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Grampian top Cobb flock of 2004 in Europe

by 5m Editor
4 March 2005, at 12:00am

UK - An increase in broiler breeder performance of up to 33 chicks / parent over the last four years has made Grampian Country Chickens in Scotland the first winner of the Cobb Europe Flock of the Year Award.

Grampian top Cobb flock of 2004 in Europe - UK - An increase in broiler breeder performance of up to 33 chicks / parent over the last four years has made Grampian Country Chickens in Scotland the first winner of the Cobb Europe Flock of the Year Award.

The prize-winning 20,000-bird flock was Grampian's first delivery of Cobb 500 derived entirely from US breeding stock and achieved an average 143.67 chicks / parent placed to 60 weeks of age at Glendevon Farm, Crossgates, Fife.

"This is a truly world class result," says Jonathan Cade, sales director of Cobb Europe. "The result is typical of the best Cobb 500 flocks in Brazil which is leading the world in performance - and perhaps even better considering the lower stocking densities in Brazil."

He attributed the success to a 'real team effort' on behalf of Grampian at rearing, laying and hatchery levels. Grampian Country Food Group is the UK's largest chicken producer.

The achievement is particularly satisfying for David Harrower, Grampian's agricultural operations manager for Scottish breeding farms, who introduced new disciplines in breeder management when he joined the company.

He set his sights initially on chick start and ensuring flocks achieved target bodyweight. Automatic platform weighers were introduced throughout rearing, monitoring liveweight daily to enable feed amounts to be adjusted with precision to achieve correct bodyweights.


Grampian Country Chicken managers receive their awards from Jonathan Cade (extreme right). From left - Allan Meldrum and Mark Foote, of Cobb Europe, Laird Parker, Kevin Smith, David Harrower, Jim McGuire, Neil Gill and Tam Baille of Grampian.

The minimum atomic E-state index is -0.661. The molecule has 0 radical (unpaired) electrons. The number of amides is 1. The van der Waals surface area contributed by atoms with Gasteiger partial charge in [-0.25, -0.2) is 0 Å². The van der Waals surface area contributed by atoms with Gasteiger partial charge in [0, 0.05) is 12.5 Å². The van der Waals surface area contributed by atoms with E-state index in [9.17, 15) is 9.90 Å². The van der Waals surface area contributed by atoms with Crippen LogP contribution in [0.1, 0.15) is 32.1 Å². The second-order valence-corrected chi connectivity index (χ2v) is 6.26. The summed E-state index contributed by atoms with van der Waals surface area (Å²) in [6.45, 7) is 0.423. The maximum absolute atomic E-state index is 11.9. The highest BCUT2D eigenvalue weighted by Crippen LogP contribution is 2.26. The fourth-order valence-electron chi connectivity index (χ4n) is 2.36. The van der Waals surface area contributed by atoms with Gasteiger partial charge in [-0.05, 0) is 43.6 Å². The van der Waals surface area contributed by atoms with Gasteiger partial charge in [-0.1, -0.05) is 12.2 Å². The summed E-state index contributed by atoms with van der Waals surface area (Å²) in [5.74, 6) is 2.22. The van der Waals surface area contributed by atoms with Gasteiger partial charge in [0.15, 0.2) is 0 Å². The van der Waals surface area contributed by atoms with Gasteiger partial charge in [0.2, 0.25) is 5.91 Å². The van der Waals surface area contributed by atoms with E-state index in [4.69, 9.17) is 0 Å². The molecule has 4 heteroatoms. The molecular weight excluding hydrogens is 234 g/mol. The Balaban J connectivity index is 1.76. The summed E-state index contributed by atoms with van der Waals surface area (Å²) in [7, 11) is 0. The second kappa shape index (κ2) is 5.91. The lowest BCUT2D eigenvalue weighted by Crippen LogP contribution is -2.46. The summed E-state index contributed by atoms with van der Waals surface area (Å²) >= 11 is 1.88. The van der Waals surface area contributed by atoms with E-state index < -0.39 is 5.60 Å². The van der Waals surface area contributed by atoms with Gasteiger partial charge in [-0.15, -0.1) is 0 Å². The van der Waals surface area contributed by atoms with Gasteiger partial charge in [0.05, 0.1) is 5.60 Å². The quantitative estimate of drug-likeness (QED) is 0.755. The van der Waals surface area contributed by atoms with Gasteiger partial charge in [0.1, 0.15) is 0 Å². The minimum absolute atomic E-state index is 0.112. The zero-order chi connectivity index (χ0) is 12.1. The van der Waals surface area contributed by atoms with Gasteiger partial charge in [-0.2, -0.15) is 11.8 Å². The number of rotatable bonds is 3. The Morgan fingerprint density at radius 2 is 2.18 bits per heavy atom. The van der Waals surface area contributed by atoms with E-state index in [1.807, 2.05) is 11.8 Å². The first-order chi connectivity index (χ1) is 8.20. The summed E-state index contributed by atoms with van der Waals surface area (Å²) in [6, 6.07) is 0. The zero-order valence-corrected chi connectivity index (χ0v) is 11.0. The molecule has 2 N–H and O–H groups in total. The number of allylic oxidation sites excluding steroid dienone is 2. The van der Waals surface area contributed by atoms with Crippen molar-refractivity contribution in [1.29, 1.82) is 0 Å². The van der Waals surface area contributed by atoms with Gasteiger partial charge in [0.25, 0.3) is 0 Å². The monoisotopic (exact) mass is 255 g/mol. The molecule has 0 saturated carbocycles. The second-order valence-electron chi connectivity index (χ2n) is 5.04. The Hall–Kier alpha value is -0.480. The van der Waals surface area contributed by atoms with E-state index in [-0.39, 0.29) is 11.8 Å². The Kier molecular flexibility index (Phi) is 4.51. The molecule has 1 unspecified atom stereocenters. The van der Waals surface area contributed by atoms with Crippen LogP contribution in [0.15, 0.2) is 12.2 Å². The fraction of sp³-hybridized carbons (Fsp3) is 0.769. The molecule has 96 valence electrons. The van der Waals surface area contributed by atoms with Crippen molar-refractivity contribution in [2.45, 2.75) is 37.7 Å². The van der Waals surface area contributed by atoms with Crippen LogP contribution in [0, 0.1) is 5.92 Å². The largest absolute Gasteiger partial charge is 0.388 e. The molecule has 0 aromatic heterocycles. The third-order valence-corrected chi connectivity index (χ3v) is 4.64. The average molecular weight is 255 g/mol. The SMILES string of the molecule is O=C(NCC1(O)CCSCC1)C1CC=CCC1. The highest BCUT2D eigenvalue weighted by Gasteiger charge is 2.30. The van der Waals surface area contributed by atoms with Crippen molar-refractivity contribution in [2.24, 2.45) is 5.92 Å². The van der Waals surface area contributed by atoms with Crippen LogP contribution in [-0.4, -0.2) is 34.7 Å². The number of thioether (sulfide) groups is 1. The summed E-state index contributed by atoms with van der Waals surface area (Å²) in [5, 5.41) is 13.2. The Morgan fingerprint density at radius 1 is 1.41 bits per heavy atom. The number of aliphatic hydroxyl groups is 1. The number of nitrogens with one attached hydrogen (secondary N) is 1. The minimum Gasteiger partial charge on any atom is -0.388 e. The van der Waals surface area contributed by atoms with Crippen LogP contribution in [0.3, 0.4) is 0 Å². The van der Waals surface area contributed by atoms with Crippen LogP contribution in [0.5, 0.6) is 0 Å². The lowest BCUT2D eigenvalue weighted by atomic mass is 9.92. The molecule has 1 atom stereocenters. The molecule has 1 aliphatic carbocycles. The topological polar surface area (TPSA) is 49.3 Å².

Grading starts early, with the smaller birds removed from the main populations and kept in a separate pen throughout rearing and production. "This takes them away from the more dominant birds throughout their life, and allows them to compete with birds of a similar nature," says Mr Harrower.

The Cobb 500 has provided the bonus of saving of around 3kg of feed during the laying period, equating to approximately two chicks / breeder at current feed and chick prices.

Mr Harrower also places considerable emphasis on providing a healthy environment. Houses at the Glendevon farm are 45 years old and adopt a modified cross-flow ventilation system, maintaining a positive pressure and minimum ventilation to ensure an exchange of air at all times.

The Cobb flock achieved hatchability of over 90 per cent for six weeks, and developed a reputation for reliable performance and good chick quality throughout lay. The flock was still hatching at 80% on depletion.

"With such diverse environments and management systems in the industry, there's no simple short cut to improving performance," says Mr Harrower. "It's important to put in place procedures you believe will lead to improvement and then to monitor their impact."

This disciplined approach is bringing out the best in the farms, the employees and the birds, setting a fine example to others in how to achieve world-class results.

Source: Cobb - 4th March 2005

5m Editor